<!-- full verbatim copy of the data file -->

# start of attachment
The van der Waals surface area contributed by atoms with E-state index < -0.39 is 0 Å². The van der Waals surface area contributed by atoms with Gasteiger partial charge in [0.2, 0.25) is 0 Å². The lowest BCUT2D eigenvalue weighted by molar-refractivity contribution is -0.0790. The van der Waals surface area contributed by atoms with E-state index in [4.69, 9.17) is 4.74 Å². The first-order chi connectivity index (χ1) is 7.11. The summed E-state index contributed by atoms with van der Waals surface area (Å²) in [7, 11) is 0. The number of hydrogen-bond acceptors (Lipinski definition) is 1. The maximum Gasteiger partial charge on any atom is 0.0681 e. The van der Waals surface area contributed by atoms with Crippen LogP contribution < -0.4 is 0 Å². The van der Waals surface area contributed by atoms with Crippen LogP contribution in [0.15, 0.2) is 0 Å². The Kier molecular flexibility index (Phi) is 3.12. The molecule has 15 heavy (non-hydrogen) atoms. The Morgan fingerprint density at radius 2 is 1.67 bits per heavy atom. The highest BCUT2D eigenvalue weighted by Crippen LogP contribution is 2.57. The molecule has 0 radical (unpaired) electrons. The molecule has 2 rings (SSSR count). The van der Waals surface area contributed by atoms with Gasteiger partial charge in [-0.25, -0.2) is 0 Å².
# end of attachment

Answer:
The van der Waals surface area contributed by atoms with E-state index < -0.39 is 0 Å². The van der Waals surface area contributed by atoms with Gasteiger partial charge in [0.2, 0.25) is 0 Å². The lowest BCUT2D eigenvalue weighted by molar-refractivity contribution is -0.0790. The van der Waals surface area contributed by atoms with E-state index in [4.69, 9.17) is 4.74 Å². The first-order chi connectivity index (χ1) is 7.11. The summed E-state index contributed by atoms with van der Waals surface area (Å²) in [7, 11) is 0. The number of hydrogen-bond acceptors (Lipinski definition) is 1. The maximum Gasteiger partial charge on any atom is 0.0681 e. The van der Waals surface area contributed by atoms with Crippen LogP contribution < -0.4 is 0 Å². The van der Waals surface area contributed by atoms with Crippen LogP contribution in [0.15, 0.2) is 0 Å². The Kier molecular flexibility index (Phi) is 3.12. The molecule has 15 heavy (non-hydrogen) atoms. The Morgan fingerprint density at radius 2 is 1.67 bits per heavy atom. The highest BCUT2D eigenvalue weighted by Crippen LogP contribution is 2.57. The molecule has 0 radical (unpaired) electrons. The molecule has 2 rings (SSSR count). The van der Waals surface area contributed by atoms with Gasteiger partial charge in [-0.25, -0.2) is 0 Å².